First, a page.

1. Osterlund, Hob APRN-BC


Tuning in to Nurse Talk radio-just for the fun of it.


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A caller named Mary Ellen describes having very swollen legs, "from my groin down to my toes."

Figure. Nurse Talk's... - Click to enlarge in new windowFigure.

"Oh my God, your death is imminent," deadpans radio cohost Maggie McDermott, in an undiluted Irish brogue. With her up-for-anything tone, McDermott's cohost, Casey Hobbs, chides her: "Now Magster, let's not start right like that."


Despite that comic exchange-recounted for fans and visitors alike on their radio show's Web site-Mary Ellen ultimately leaves the air with some authentic health care wisdom. She has also joined the fun, which was the intention of Nurse Talk from the start.


The show's premise is based on the theory that most people don't pay attention to the details of health care unless there's an urgent need. Enter Nurse Talk. Each broadcast features guests who can talk about health care issues and dishes up just enough comic relief to make health education both appealing and accessible.


The idea for Nurse Talk bubbled to the surface several years ago, when Hobbs and Pattie Lockard-who would later become the show's executive producer-were listening to Car Talk on National Public Radio. It dawned on them that they were happily learning about a topic in which they had minimal interest-car mechanics-because the show was just plain funny. "People tune in for the entertainment," says Lockard. "We wanted to do the same thing for health care."


While the idea was simmering on the back burner, Hobbs crossed professional paths with McDermott, an RN who has been working in home care at San Francisco General Hospital for the past decade. McDermott says that when she met "Kissy" (which is what the name sounds like when she says it), she "told her she was as useful as any small pan around the kitchen."


"I didn't know if that was a compliment or what," Hobbs remembers. Turns out it was. They decided to try their hand at cohosting the show.


Neither of them had radio experience. "They have a chemistry that works," says Lockard, chief executive officer of Harmax Productions, which produces the show, and the only one among the three with entertainment production experience. "Casey never met a topic she didn't have a strong opinion on," she laughs. "Maggie? She prefers funerals to weddings because the meals are free and she doesn't have to bring a gift."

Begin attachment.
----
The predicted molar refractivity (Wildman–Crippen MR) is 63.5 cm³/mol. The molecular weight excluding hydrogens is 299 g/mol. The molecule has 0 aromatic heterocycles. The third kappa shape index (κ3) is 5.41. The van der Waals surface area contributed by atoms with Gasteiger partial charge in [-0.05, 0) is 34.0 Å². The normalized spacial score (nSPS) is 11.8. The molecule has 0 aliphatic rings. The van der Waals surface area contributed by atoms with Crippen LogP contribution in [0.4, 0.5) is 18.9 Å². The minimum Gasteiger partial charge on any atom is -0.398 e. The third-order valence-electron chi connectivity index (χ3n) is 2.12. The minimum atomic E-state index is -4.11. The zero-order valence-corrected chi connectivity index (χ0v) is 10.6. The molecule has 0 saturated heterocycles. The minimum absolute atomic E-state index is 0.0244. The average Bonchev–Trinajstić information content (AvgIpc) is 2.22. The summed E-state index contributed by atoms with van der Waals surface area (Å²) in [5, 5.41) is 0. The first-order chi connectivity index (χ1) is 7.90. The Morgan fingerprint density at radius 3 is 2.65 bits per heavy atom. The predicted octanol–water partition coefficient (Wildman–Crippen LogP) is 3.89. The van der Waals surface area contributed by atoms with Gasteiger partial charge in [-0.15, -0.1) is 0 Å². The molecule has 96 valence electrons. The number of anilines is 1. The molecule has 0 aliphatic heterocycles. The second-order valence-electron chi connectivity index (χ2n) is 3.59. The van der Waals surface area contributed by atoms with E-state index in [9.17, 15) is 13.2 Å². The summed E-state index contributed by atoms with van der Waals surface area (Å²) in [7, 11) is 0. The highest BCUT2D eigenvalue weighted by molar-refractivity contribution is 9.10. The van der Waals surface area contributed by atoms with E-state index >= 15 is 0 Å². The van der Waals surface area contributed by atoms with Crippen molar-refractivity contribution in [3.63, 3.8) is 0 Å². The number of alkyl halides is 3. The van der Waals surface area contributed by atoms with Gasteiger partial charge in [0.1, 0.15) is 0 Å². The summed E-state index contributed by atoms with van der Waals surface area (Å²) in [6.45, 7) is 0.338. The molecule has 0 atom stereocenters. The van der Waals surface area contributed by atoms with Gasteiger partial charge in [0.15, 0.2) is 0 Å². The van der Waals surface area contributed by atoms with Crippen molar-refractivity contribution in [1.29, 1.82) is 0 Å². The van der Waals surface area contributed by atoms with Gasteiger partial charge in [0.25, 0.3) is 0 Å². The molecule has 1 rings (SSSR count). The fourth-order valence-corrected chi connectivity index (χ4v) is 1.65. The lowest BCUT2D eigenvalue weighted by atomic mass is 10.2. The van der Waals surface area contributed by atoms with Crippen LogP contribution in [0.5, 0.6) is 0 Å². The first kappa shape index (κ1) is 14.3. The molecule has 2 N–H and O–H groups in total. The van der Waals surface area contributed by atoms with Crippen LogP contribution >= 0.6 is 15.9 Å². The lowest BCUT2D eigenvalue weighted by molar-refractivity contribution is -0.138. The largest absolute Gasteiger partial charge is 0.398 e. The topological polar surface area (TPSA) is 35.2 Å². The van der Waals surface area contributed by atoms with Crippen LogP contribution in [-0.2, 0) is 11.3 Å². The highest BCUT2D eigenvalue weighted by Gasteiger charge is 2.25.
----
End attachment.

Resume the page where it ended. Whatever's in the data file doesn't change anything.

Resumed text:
Collectively, Hobbs and McDermott have more than 60 years of nursing experience. Hobbs started as a nursing assistant, worked as an LVN, and received her nursing degree from the State University of New York in 1989. Since then she's worked in a number of specialties, including home care and telephone triage. She's now a hospice supervisor in Marin County, across the Golden Gate Bridge from San Francisco.


McDermott-the youngest of nine children-moved to the United States from Ireland in 1964, with only a 6th-grade education. Like Hobbs, she became an LVN. In 1975 she received her bachelor's degree in nursing from Purdue University. "I still haven't done one single day of high school," she says with a verbal wink.


To test-drive the show, Hobbs and Lockard invested their own funds. Nurse Talk first aired in 2008 on a progressive station in San Francisco, KKGN, also known as Green 960. Fortunately, support came quickly from the California Nurses Association (CNA). "They loved the idea," says Hobbs. "In fact, they became a major sponsor in 2009. They're a national presence, and our goals are very compatible." The CNA also suggests hot topics-and experts on those topics-for the show.


"We have to make health care conversations more commonplace," McDermott says. "On the radio people can be anonymous and ask embarrassing questions; people need to know stuff. But they might not ever listen if it weren't for the humor."


Nurse Talk is planning for wider exposure. "You can already hear us on a live stream anywhere in the world," says Lockard. "I'd love to see us as a radio show in drive time [radio's counterpart to TV's prime time], with people calling in and being part of a national conversation."


The show's subtitle, "'Cause Laughter Is the Best Medicine," may make their programming sound lightweight, but Nurse Talk is unafraid to explore exquisitely unfunny topics like the 2009 H1N1 pandemic flu outbreak, childbirth deaths among African American women, patients' battles with health insurance companies, and the complexities of national health care reform.


In addition to experts, guests on Nurse Talk include people with personal stories. Marsha Podd, "The Baby Whisperer," has appeared. Mike Michaud, host of the Internet radio show Life Without Limitation, recently talked about his success in dealing with HIV and AIDS. Cameron Harris, a young man with type 1 diabetes and a flare for giving tips on dealing with the disease, is a regular on the show.


Despite its hosts' lack of radio experience and having little start-up funding, Nurse Talk is on the move. "We don't know where this is all going, but there's a very powerful energy when you know something is meant to be," says Hobbs.


Nurse Talk can be heard online at,, or Osterlund, APRN-BC